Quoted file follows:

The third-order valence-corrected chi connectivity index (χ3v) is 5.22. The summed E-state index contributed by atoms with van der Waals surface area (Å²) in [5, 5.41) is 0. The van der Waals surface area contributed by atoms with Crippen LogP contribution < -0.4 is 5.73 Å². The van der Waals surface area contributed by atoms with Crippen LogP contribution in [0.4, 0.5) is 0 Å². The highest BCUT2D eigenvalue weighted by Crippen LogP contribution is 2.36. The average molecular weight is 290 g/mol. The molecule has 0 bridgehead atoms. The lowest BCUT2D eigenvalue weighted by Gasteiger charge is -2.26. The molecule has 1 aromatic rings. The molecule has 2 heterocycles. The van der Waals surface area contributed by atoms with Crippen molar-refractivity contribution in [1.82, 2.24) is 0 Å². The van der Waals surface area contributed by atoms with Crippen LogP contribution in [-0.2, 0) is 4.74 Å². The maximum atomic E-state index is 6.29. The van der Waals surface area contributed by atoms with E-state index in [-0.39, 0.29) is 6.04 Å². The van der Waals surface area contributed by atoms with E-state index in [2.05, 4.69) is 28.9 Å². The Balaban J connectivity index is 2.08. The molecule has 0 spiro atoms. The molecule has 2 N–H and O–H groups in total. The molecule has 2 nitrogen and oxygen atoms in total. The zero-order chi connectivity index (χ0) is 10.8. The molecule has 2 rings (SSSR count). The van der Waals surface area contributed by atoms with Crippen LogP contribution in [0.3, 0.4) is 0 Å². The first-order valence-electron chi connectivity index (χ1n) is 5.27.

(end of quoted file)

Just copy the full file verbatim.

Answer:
The third-order valence-corrected chi connectivity index (χ3v) is 5.22. The summed E-state index contributed by atoms with van der Waals surface area (Å²) in [5, 5.41) is 0. The van der Waals surface area contributed by atoms with Crippen LogP contribution < -0.4 is 5.73 Å². The van der Waals surface area contributed by atoms with Crippen LogP contribution in [0.4, 0.5) is 0 Å². The highest BCUT2D eigenvalue weighted by Crippen LogP contribution is 2.36. The average molecular weight is 290 g/mol. The molecule has 0 bridgehead atoms. The lowest BCUT2D eigenvalue weighted by Gasteiger charge is -2.26. The molecule has 1 aromatic rings. The molecule has 2 heterocycles. The van der Waals surface area contributed by atoms with Crippen molar-refractivity contribution in [1.82, 2.24) is 0 Å². The van der Waals surface area contributed by atoms with Crippen LogP contribution in [-0.2, 0) is 4.74 Å². The maximum atomic E-state index is 6.29. The van der Waals surface area contributed by atoms with E-state index in [-0.39, 0.29) is 6.04 Å². The van der Waals surface area contributed by atoms with E-state index in [2.05, 4.69) is 28.9 Å². The Balaban J connectivity index is 2.08. The molecule has 0 spiro atoms. The molecule has 2 N–H and O–H groups in total. The molecule has 2 nitrogen and oxygen atoms in total. The zero-order chi connectivity index (χ0) is 10.8. The molecule has 2 rings (SSSR count). The van der Waals surface area contributed by atoms with Crippen LogP contribution in [0.3, 0.4) is 0 Å². The first-order valence-electron chi connectivity index (χ1n) is 5.27.